As the threat of tariffs and retaliation between the U.S. and China continues, Chinese buyers are canceling orders for U.S. soybeans, the Japanese Times reports. If the trend continues, it would be a blow to American farmers.
China has been America's largest buyers of soybeans. Since the threats of tariffs against the country began, China started buying soy from other countries, such as Brazil. However, economists say that outsourcing the product from other countries will not be able to equal the amount that the China has once bought from the U.S. To help make up from any shortfall from the U.S., Chinese farmers are being encouraged to plant more soy.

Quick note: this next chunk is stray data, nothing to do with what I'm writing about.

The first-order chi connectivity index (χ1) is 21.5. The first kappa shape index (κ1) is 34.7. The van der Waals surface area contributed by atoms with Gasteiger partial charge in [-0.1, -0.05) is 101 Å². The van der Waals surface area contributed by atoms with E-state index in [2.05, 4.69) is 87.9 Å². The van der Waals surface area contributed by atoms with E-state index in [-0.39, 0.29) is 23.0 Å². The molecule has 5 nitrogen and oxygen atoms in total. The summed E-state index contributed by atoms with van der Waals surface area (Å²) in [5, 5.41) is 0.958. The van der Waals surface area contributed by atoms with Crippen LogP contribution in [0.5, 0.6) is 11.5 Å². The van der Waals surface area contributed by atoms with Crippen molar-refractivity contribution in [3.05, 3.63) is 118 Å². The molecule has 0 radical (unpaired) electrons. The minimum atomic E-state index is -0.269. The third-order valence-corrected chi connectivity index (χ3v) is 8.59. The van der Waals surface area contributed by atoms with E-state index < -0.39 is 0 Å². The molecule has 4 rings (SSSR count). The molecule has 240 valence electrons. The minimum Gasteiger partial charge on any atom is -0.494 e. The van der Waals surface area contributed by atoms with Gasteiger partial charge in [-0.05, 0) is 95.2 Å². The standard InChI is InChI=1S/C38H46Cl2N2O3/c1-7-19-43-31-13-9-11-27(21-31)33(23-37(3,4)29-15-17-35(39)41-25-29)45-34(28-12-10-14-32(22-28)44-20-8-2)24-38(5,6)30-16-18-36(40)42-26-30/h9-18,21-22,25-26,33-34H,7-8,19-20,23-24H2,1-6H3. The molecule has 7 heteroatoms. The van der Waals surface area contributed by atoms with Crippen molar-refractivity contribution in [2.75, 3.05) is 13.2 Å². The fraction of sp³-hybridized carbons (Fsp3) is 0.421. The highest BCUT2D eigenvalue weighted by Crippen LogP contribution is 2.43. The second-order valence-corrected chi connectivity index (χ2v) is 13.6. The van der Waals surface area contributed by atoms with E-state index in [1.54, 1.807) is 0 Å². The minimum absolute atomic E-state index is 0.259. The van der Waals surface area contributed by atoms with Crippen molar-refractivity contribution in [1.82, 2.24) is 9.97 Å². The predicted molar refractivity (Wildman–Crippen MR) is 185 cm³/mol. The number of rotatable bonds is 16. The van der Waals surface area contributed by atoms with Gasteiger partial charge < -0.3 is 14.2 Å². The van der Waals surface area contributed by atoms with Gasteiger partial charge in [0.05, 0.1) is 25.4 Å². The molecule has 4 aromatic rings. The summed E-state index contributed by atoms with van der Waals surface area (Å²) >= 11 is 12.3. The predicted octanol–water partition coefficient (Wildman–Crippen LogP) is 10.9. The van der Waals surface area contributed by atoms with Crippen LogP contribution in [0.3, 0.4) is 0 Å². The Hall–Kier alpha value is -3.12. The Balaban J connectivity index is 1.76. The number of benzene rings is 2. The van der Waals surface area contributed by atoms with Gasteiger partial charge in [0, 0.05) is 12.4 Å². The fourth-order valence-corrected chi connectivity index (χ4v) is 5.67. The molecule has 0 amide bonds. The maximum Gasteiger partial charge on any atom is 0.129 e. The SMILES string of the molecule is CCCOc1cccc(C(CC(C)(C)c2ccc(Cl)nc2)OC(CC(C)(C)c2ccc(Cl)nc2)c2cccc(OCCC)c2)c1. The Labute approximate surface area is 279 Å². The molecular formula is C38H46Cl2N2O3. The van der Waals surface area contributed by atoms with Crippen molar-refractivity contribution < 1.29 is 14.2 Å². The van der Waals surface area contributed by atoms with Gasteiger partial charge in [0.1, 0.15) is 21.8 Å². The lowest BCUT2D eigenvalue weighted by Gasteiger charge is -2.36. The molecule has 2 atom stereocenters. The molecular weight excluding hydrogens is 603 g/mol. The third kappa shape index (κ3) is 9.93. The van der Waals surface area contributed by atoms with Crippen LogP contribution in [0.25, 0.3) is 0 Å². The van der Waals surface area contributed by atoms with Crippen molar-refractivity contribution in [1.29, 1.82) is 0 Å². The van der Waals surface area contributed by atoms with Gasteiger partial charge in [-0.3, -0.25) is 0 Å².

China included soybeans on its list of tariffs, adding up to $50 billion, on U.S. exports. The U.S. tariffs that have been threatened against the country could potentially roll out later this month.
Data from the U.S. government data show that sales of soybeans have fallen from about 255,000 metric tons in the first week of April, when the trade dispute began, to just 7,900 in the week that ended April 26, the Japanese Times reports. Canceled orders have also surged, with more than 140,000 metric tons in the week ending April 26. In the same week last year no orders were canceled.
China usually buys most of its soybeans from the U.S. in the late summer and fall, so the numbers that we're seeing are deemed minor by economists.